and would face the terrible judgment ahead on their own terms.
But the story doesn’t have to end that way for you. If you want,
you can give up all the ways you try to save yourself and come
running to him. He will pull you up close, under his wing and
take for you what you could never endure.
Look how closely our choice in Christ parallels Adam and
Eve’s choice in the Garden. If they had trusted their Creator’s
love for them, they would not have had to resort to their own
means to become like God. Once they doubted his love for
them, they could only fall back on their best wisdom, which
proved woefully inadequate.
The elders in Jerusalem faced a similar choice. Would they
trust their own religious ways to save themselves, or would they
trust God’s work in Jesus? Remember these were not self-indul-
gent men fulfilling their passions by outwardly sinful acts. No, the
deception for them was much like it was for Adam and Eve. These
were men trying to be godly, or so they thought. They observed
cumbersome rituals and traditions thinking that would make them
like God. They spurned the pleasures of the world in an effort to
earn his approval. But being good wasn’t good enough.
They were still engaged in an attempt to save themselves,
and they would end up in the same mess as Adam and Eve. No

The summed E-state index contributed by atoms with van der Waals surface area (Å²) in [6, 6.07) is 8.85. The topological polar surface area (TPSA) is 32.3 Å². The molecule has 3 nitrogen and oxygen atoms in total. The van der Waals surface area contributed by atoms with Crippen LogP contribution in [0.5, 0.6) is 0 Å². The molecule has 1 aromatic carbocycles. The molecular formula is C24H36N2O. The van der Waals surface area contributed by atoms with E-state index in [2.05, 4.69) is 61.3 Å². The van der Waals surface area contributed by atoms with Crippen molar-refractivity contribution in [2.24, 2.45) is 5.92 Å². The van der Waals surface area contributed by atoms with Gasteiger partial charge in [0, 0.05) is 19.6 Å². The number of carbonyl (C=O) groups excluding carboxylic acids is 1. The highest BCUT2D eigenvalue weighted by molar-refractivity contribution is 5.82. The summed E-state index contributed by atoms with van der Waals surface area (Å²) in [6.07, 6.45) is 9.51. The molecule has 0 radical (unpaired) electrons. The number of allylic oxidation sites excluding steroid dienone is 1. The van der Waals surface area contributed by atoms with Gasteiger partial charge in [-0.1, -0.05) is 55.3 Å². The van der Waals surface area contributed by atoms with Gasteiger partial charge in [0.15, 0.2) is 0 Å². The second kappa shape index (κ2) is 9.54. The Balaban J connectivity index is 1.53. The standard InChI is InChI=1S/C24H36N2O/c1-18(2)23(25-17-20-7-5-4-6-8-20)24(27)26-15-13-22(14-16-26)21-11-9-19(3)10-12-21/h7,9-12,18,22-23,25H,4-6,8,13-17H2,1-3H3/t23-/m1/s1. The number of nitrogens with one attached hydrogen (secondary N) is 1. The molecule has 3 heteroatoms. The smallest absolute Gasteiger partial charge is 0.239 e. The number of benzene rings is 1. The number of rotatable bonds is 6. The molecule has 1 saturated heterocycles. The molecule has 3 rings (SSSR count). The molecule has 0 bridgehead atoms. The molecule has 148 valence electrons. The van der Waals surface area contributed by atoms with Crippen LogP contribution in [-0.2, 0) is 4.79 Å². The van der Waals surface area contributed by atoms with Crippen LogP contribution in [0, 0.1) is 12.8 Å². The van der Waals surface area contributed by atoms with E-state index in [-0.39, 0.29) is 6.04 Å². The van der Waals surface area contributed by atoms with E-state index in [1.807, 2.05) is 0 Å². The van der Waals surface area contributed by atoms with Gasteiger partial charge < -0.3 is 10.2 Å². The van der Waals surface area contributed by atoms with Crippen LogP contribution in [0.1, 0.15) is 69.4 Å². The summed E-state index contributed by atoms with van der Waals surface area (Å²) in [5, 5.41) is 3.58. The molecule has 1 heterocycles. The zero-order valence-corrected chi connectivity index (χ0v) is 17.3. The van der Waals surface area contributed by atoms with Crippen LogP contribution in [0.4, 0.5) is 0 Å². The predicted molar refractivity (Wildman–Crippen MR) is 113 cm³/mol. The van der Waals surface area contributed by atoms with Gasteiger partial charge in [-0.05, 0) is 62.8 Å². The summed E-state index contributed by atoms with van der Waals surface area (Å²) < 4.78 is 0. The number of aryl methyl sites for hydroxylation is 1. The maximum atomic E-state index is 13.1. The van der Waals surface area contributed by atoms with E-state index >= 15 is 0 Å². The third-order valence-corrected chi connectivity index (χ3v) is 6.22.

matter how righteous they could be on the outside, it would
bring them no closer to God. They were still trusting them-
selves, instead of him.
Jesus unmasked that most clearly when he called one of
their own to himself. Paul, formerly called Saul, had grown up
training to be a Pharisee. Everything about his life conformed
to their code, such that Paul could later say that no one was his
equal in zeal for God and as to legalistic righteousness, he was
faultless. With such impressive credentials, you would think him
well-placed for God’s work.
Rubbish! That’s what Paul called that way of thinking. It was
boasting in the flesh, he said, and that flesh had not saved him.
It had only driven his sin ever deeper underground. Though
he appeared to be one of the most righteous men in his day,
The Hen and Her Chicks
in reality he was full of sin. He called himself the worst of sin-
ners, because his religious exterior had only been a cover-up for
the sin that destroyed him from within. He calls himself a “blas-
phemer and a persecutor and a violent man.”
Don’t mistake his assessment here as the mere humility of
a gracious man. Paul is trying to convince all who would listen
that self-righteousness is no righteousness at all. Driven by his
desire to be one of the spiritual elite of his day, he had only
found himself in greater sin. When Jesus found him, he was in
fact killing God’s people thinking he was doing God’s work.